The present invention is further illustrated by the following non-limiting examples. All measurements are reported in weight percent unless otherwise noted.
______________________________________Example 1Charge Reactants Wt. (grams) Equivalents Moles______________________________________A Phthalic anhydride 444.0 6.00 3.00B Diethylene glycol 254.4 4.80 2.40C Trimethylol pro- 214.6 4.80 1.60 paneD Triphenyl phosphite 2.30E Dibutyl tin oxide 1.60F Octenyl succinic 250.0 1.20 1.20 anhydride______________________________________
Charges (A), (B), (C), (D) and (E) were charged into a three-liter, four-necked, round bottom flask equipped with a motor-driven, stainless steel paddle agitator, a thermocouple to record batch temperature, a Dean-Stark water trap connected with a condenser to collect distillate evolved, and an inert gas sparge tube. Heat was applied to a Glas-Col heating mantle and the temperature was gradually increased to 220° C. and held until an acid value of less than four was obtained. The contents of the flask were cooled to 85° C. and material (F) was charged to the flask. Heating was resumed and temperature was increased to 110° C. and held until IR indicated disappearance of the anhydride band, yielding an acid value of approximately sixty. The polymer was thinned to 85% solids in butyl Cellosolve. The same procedure was used for the syntheses of Examples 2 through 10.
______________________________________Charge Reactants Wt. (grams) Equivalents Moles______________________________________Example 2A Phthalic anhydride 444.0 6.00 3.00B Diethylene glycol 254.4 4.80 2.40C Trimethylol pro- 214.6 4.80 1.60 paneD Triphenyl phosphite 2.30E Dibutyl tin oxide 1.60F Hexahydrophthalic 196.7 1.28 1.28 anhydrideExample 3A Phthalic anhydride 444.0 6.00 3.00B Diethylene glycol 254.4 4.80 2.40C Trimethylol pro- 214.6 4.80 1.60 paneD Triphenyl phosphite 2.30E Dibutyl tin oxide 1.60F Phthalic anhydride 177.6 1.20 1.20EXAMPLE 4A Phthalic anhydride 444.0 6.00 3.00B Diethylene glycol 254.4 4.80 2.40C Trimethylol pro- 214.6 4.80 1.60 paneD Triphenyl phosphite 2.30E Dibutyl tin oxide 1.60F Trimellitic 147.4 1.49 0.745 anhydrideEXAMPLE 5A Phthalic anhydride 444.0 6.00 3.00B Diethylene glycol 254.4 4.80 2.40C Trimethylol pro- 214.6 4.80 1.60 paneD Triphenyl phosphite 2.30E Dibutyl tin oxide 1.60F Succinic anhydride 126.2 1.25 1.25EXAMPLE 6A Phthalic anhydride 444.0 6.00 3.00B Diethylene glycol 254.4 4.80 2.40C Trimethylol pro- 214.6 4.80 1.60 paneD Triphenyl phosphite 2.30E Dibutyl tin oxide 1.60F Tetrahydrophthalic 158.1 0.99 0.99 anhydrideEXAMPLE 7A Phthalic anhydride 444.0 6.00 3.00B Diethylene glycol 254.4 4.80 2.40C Trimethylol pro- 214.6 4.80 1.60 paneD Triphenyl phosphite 2.30E Dibutyl tin oxide 1.60F Methyl succinic 135.0 0.92 0.92 anhydrideEXAMPLE 8A Phthalic anhydride 296.0 4.00 2.00B Diethylene glycol 169.6 3.20 1.60C Trimethylol pro- 214.6 3.20 1.07 paneD Triphenyl phosphite 1.50E Dibutyl tin oxide 1.10F 4-(4-Methyl-3- 174.0 0.56 0.56 pentyl)-4-cyclo- hexene-1,2-di- carboxylic anhydrideEXAMPLE 9A Phthalic anhydride 1491.8 20.2 10.1B Diethylene glycol 1669.5 31.6 15.8C Triphenyl phosphite 7.9D Dibutyl tin oxide 5.7F Hexahydrophthalic 490.8 3.19 3.19 anhydrideEXAMPLE 10A Tall oil fatty acid 560.0 2.00 2.00B Isophthalic acid 332.0 4.00 2.00C Trimethylol pro- 469.4 10.5 3.50 paneD Triphenyl phosphite 3.40E Dibutyl tin oxide 2.50F Hexahydrophthalic 206.7 1.34 1.34 anhydride______________________________________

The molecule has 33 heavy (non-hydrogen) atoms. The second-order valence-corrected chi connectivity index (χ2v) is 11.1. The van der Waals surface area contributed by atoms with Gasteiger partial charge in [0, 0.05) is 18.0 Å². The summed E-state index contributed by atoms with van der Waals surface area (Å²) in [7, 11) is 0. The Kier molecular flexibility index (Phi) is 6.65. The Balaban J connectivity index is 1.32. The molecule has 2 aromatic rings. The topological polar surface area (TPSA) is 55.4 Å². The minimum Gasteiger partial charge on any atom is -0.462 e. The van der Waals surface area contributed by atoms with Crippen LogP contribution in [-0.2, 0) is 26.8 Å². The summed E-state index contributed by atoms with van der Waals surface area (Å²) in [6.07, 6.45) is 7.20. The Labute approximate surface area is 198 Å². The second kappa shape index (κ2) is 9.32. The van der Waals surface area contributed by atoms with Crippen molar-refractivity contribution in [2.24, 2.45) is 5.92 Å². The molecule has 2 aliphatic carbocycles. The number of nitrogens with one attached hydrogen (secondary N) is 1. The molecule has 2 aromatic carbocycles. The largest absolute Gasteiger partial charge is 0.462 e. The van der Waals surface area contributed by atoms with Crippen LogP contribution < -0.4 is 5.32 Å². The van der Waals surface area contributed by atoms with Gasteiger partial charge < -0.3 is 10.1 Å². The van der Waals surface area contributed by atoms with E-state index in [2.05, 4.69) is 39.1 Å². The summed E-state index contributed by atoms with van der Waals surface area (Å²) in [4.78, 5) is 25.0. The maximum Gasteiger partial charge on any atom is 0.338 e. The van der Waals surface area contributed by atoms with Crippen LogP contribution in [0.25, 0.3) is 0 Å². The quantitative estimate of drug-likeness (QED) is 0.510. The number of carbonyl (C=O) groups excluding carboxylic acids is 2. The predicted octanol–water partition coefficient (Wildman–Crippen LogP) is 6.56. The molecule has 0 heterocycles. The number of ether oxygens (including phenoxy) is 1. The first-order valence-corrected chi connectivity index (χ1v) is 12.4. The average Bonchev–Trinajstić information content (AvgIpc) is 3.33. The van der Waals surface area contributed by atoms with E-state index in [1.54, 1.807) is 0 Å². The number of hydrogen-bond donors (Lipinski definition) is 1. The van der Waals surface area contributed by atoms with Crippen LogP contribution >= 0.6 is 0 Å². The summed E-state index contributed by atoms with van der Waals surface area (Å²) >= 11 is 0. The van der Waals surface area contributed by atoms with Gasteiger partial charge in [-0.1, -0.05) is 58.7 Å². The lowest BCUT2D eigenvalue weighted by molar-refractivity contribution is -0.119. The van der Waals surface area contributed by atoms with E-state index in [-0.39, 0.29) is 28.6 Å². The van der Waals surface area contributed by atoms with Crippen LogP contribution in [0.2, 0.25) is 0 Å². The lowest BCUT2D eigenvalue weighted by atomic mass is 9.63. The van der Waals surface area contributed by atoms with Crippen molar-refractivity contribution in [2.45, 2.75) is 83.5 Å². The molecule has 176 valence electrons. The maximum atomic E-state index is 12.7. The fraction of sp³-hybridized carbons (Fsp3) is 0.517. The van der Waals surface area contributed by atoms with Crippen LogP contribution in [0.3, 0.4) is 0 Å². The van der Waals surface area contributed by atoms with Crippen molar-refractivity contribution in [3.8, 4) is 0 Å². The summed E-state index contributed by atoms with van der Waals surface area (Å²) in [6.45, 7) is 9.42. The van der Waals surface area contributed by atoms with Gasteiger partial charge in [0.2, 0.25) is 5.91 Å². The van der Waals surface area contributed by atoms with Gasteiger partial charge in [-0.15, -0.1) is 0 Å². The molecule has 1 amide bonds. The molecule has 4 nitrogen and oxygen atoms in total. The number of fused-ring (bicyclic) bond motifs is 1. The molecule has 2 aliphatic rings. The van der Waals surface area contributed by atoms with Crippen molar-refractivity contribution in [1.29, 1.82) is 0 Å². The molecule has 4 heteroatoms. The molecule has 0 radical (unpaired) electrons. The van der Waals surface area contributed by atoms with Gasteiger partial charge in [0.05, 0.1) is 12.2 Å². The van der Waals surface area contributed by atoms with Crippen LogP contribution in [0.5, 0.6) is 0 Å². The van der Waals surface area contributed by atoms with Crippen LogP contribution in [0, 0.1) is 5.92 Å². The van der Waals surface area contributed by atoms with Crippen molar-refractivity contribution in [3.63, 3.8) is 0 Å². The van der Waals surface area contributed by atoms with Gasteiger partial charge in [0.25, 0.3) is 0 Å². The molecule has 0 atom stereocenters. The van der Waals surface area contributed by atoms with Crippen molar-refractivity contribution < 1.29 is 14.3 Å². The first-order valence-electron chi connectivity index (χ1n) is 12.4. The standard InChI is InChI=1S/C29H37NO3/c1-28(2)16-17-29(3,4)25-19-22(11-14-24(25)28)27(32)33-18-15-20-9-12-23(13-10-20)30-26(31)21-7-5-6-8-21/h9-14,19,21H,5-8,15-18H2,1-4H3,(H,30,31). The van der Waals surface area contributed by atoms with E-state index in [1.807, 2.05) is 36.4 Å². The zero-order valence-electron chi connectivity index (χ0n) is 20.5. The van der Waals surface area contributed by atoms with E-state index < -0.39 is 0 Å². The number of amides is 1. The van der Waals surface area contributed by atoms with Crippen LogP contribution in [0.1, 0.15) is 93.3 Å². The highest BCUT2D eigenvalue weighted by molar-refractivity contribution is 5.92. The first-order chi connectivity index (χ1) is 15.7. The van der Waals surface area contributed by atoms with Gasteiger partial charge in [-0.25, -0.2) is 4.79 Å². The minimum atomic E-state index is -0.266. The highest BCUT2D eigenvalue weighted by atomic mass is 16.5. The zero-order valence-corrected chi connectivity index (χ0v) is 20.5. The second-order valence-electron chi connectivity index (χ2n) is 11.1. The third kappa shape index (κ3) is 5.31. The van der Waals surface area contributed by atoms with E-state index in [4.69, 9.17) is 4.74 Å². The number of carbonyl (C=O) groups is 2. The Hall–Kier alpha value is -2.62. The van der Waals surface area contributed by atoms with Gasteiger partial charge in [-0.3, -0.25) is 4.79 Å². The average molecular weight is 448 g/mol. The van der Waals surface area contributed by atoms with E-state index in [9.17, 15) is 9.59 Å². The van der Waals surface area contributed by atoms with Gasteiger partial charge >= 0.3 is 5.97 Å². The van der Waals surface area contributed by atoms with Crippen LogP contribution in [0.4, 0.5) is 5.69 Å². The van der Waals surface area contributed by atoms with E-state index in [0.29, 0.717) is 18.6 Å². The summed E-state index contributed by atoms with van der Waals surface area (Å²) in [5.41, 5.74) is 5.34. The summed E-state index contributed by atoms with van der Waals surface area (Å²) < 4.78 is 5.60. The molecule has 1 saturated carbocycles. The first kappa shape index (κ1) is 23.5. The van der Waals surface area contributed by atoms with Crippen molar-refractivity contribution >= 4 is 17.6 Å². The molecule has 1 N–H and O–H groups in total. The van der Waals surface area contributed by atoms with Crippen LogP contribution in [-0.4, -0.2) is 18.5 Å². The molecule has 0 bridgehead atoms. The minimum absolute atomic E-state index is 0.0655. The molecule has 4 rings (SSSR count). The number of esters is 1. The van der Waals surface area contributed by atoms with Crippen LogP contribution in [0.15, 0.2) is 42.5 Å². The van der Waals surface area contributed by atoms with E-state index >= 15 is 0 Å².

In Examples 11 and 12, charges (A), (B), (C), (D), (E) and (F) were charged into a three-liter, four-necked, round bottom flask equipped with a motor-driven, stainless steel paddle agitator, a thermocouple to record batch temperature, a Dean-Stark water trap connected with a condenser to collect distillate evolved, and an inert gas sparge tube. Heat was applied to a Glas-Col heating mantle and the temperature was gradually increased to 220° C. and held until an acid value of less than four was obtained. The contents of the flask were cooled to 85° C. and material (G) was charged to the flask. Heating was resumed and temperature was increased to 110° C. and held until IR indicated disappearance of the anhydride band, yielding an acid value of approximately sixty.
______________________________________Charge Reactants Wt. (grams) Equivalents Moles______________________________________Example 11A Cyclohexane 352.6 4.10 2.05 dicarboxylic acidB Isostearic acid 312.4 1.10 1.10C Trimethylol pro- 411.7 9.21 3.07 paneD "Dimer Diol"* 268.5 1.00 0.50E Triphenyl phosphite 3.50F Dibutyl tin oxide 2.40G Octenyl succinic 379.8 1.81 1.81 anhydrideEXAMPLE 12A Cyclohexane 352.6 4.10 2.05 dicarboxylic acidB Isostearic acid 312.4 1.10 1.10C Trimethylol pro- 411.7 9.21 3.07 paneD "Dimer Diol"* 268.5 1.00 0.50E Triphenyl phosphite 3.50F Dibutyl tin oxide 2.40G Hexahydrophthalic 206.4 1.34 1.34 anhydride______________________________________ *"Dimer Diol" is a C36 diol available from HenkelEmery.